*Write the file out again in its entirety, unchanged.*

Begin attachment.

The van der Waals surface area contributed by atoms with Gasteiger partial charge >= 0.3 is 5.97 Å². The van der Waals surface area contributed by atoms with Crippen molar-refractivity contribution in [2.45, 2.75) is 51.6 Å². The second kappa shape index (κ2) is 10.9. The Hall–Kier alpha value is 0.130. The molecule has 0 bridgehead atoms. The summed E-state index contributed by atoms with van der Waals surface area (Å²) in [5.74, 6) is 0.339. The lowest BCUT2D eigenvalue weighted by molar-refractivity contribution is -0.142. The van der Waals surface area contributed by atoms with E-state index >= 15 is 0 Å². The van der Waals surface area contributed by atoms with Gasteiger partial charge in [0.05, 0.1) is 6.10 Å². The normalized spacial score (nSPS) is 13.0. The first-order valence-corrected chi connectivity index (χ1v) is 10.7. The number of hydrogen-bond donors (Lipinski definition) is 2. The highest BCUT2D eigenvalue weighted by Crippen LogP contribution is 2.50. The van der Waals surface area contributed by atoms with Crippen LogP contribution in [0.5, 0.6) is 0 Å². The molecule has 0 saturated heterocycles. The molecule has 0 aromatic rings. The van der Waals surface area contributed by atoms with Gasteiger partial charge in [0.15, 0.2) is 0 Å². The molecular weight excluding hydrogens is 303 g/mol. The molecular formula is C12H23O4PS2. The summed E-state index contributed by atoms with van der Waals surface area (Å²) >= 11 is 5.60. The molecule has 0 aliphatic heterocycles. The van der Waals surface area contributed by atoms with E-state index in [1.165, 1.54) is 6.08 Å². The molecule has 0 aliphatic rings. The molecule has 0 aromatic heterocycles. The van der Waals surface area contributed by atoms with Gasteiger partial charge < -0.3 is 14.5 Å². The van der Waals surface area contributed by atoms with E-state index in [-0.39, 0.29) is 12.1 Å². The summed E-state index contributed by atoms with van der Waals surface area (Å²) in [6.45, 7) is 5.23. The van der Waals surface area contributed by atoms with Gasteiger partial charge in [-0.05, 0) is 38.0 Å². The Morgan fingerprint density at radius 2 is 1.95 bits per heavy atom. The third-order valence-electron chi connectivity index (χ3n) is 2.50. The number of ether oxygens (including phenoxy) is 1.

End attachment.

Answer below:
The van der Waals surface area contributed by atoms with Gasteiger partial charge >= 0.3 is 5.97 Å². The van der Waals surface area contributed by atoms with Crippen molar-refractivity contribution in [2.45, 2.75) is 51.6 Å². The second kappa shape index (κ2) is 10.9. The Hall–Kier alpha value is 0.130. The molecule has 0 bridgehead atoms. The summed E-state index contributed by atoms with van der Waals surface area (Å²) in [5.74, 6) is 0.339. The lowest BCUT2D eigenvalue weighted by molar-refractivity contribution is -0.142. The van der Waals surface area contributed by atoms with E-state index >= 15 is 0 Å². The van der Waals surface area contributed by atoms with Gasteiger partial charge in [0.05, 0.1) is 6.10 Å². The normalized spacial score (nSPS) is 13.0. The first-order valence-corrected chi connectivity index (χ1v) is 10.7. The number of hydrogen-bond donors (Lipinski definition) is 2. The highest BCUT2D eigenvalue weighted by Crippen LogP contribution is 2.50. The van der Waals surface area contributed by atoms with Crippen LogP contribution in [0.5, 0.6) is 0 Å². The molecule has 0 saturated heterocycles. The molecule has 0 aromatic rings. The van der Waals surface area contributed by atoms with Gasteiger partial charge in [0.15, 0.2) is 0 Å². The molecular weight excluding hydrogens is 303 g/mol. The molecular formula is C12H23O4PS2. The summed E-state index contributed by atoms with van der Waals surface area (Å²) >= 11 is 5.60. The molecule has 0 aliphatic heterocycles. The van der Waals surface area contributed by atoms with E-state index in [1.165, 1.54) is 6.08 Å². The molecule has 0 aliphatic rings. The molecule has 0 aromatic heterocycles. The van der Waals surface area contributed by atoms with Gasteiger partial charge < -0.3 is 14.5 Å². The van der Waals surface area contributed by atoms with E-state index in [-0.39, 0.29) is 12.1 Å². The summed E-state index contributed by atoms with van der Waals surface area (Å²) in [6.45, 7) is 5.23. The van der Waals surface area contributed by atoms with Gasteiger partial charge in [-0.05, 0) is 38.0 Å². The Morgan fingerprint density at radius 2 is 1.95 bits per heavy atom. The third-order valence-electron chi connectivity index (χ3n) is 2.50. The number of ether oxygens (including phenoxy) is 1.